By Daina Beth Solomon
MEXICO CITY (Reuters) – German carmaker Volkswagen will offer workers at its main Mexico plant an extra month of wages in a bid to secure their approval of a deal negotiated by their union for a 9% raise, labor officials said on Friday.
Workers in votes twice last month rejected the agreement, which would mark the highest raise at an automaker in Mexico in recent years. However, it is only slightly above inflation.
The nearly 7,000 unionized employees are set to vote again on Monday, Mexico’s labor ministry said in a joint statement with Volkswagen de Mexico and its union in the central state of Puebla, the Independent Union of Automotive Workers (SITIAVW).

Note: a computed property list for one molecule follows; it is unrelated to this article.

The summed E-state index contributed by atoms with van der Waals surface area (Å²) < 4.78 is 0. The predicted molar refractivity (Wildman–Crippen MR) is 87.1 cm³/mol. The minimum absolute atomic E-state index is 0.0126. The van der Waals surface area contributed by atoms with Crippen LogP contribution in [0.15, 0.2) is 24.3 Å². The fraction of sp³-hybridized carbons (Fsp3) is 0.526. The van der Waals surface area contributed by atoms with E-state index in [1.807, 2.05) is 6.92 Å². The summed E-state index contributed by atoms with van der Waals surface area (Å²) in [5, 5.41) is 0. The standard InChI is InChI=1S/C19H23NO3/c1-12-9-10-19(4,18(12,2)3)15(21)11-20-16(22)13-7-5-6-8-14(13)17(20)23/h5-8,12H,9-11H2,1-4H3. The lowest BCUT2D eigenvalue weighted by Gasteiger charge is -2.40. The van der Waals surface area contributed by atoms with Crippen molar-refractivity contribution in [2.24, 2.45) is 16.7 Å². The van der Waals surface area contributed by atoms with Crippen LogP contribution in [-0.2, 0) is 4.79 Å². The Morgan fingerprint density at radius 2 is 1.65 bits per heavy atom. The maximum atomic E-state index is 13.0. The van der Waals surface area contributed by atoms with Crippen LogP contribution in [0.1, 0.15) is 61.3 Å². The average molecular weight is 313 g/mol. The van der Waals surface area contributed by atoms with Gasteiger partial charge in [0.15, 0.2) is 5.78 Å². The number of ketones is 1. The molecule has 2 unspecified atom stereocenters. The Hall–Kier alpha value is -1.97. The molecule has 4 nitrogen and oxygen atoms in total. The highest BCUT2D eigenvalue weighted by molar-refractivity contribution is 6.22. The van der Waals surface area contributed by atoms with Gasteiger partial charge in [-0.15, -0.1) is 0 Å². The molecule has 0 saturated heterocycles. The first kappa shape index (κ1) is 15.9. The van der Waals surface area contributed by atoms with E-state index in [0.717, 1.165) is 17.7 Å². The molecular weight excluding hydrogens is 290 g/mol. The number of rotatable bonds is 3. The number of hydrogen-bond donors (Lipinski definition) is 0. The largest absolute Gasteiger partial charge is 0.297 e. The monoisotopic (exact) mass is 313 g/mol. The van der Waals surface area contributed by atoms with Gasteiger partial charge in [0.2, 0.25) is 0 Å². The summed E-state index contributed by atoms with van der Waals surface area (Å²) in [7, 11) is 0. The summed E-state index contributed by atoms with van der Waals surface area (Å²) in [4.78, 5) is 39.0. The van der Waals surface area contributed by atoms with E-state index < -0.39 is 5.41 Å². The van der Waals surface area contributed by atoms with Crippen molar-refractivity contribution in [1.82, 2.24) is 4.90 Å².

The contract, which is good for two years with pay up for negotiation again in one year, is now set to apply retroactively to July 20 instead of Aug. 18.
The new terms offer “a direct benefit to workers,” the statement said. A strike deadline is in place for Wednesday if workers again fail to approve the contract and a new deal is not reached, it added.
Volkswagen last week said it was disappointed by workers’ failure to approve the 9% pay accord, and that the rejection harmed all parties.
Inflation in Mexico reached 8.70% in August, and analysts expect 2022 to end with the figure still above 8%.
(Reporting by Daina Beth Solomon; Editing by Dave Graham editing by Jonathan Oatis)